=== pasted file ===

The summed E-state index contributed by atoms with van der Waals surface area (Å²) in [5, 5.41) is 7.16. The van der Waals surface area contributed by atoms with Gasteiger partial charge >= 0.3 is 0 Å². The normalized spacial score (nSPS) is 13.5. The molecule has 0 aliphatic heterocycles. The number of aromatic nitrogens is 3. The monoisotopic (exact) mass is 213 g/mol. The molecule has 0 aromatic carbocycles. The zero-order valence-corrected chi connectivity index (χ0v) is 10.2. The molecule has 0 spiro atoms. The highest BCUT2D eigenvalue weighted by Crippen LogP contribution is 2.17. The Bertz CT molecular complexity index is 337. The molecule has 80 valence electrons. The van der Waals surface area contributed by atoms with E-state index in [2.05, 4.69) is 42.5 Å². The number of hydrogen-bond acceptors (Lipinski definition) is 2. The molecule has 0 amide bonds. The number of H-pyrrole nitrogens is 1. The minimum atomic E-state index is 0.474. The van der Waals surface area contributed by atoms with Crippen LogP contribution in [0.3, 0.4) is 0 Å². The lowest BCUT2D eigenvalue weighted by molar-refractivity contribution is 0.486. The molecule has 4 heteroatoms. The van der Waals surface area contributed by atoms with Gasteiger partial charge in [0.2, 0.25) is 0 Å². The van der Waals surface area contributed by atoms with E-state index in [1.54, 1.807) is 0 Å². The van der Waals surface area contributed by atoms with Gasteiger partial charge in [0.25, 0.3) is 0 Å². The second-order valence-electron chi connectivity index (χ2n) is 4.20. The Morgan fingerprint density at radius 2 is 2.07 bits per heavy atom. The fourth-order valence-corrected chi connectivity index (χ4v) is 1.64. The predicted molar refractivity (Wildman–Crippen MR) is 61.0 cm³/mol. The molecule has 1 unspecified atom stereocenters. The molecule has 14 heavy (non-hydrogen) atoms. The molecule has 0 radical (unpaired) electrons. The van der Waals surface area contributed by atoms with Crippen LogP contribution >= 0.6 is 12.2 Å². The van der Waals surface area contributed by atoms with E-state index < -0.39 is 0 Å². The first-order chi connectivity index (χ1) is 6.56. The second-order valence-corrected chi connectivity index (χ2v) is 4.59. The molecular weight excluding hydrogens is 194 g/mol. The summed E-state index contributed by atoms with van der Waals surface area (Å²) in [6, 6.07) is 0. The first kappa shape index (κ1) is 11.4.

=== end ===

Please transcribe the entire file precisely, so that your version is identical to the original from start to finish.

The summed E-state index contributed by atoms with van der Waals surface area (Å²) in [5, 5.41) is 7.16. The van der Waals surface area contributed by atoms with Gasteiger partial charge >= 0.3 is 0 Å². The normalized spacial score (nSPS) is 13.5. The molecule has 0 aliphatic heterocycles. The number of aromatic nitrogens is 3. The monoisotopic (exact) mass is 213 g/mol. The molecule has 0 aromatic carbocycles. The zero-order valence-corrected chi connectivity index (χ0v) is 10.2. The molecule has 0 spiro atoms. The highest BCUT2D eigenvalue weighted by Crippen LogP contribution is 2.17. The Bertz CT molecular complexity index is 337. The molecule has 80 valence electrons. The van der Waals surface area contributed by atoms with E-state index in [2.05, 4.69) is 42.5 Å². The number of hydrogen-bond acceptors (Lipinski definition) is 2. The molecule has 0 amide bonds. The number of H-pyrrole nitrogens is 1. The minimum atomic E-state index is 0.474. The van der Waals surface area contributed by atoms with Crippen LogP contribution in [0.3, 0.4) is 0 Å². The lowest BCUT2D eigenvalue weighted by molar-refractivity contribution is 0.486. The molecule has 4 heteroatoms. The van der Waals surface area contributed by atoms with Gasteiger partial charge in [0.2, 0.25) is 0 Å². The van der Waals surface area contributed by atoms with E-state index in [1.54, 1.807) is 0 Å². The van der Waals surface area contributed by atoms with Gasteiger partial charge in [0.25, 0.3) is 0 Å². The second-order valence-electron chi connectivity index (χ2n) is 4.20. The Morgan fingerprint density at radius 2 is 2.07 bits per heavy atom. The fourth-order valence-corrected chi connectivity index (χ4v) is 1.64. The predicted molar refractivity (Wildman–Crippen MR) is 61.0 cm³/mol. The molecule has 1 unspecified atom stereocenters. The molecule has 14 heavy (non-hydrogen) atoms. The molecule has 0 radical (unpaired) electrons. The van der Waals surface area contributed by atoms with Crippen LogP contribution >= 0.6 is 12.2 Å². The van der Waals surface area contributed by atoms with E-state index < -0.39 is 0 Å². The first-order chi connectivity index (χ1) is 6.56. The second-order valence-corrected chi connectivity index (χ2v) is 4.59. The molecular weight excluding hydrogens is 194 g/mol. The summed E-state index contributed by atoms with van der Waals surface area (Å²) in [6, 6.07) is 0. The first kappa shape index (κ1) is 11.4.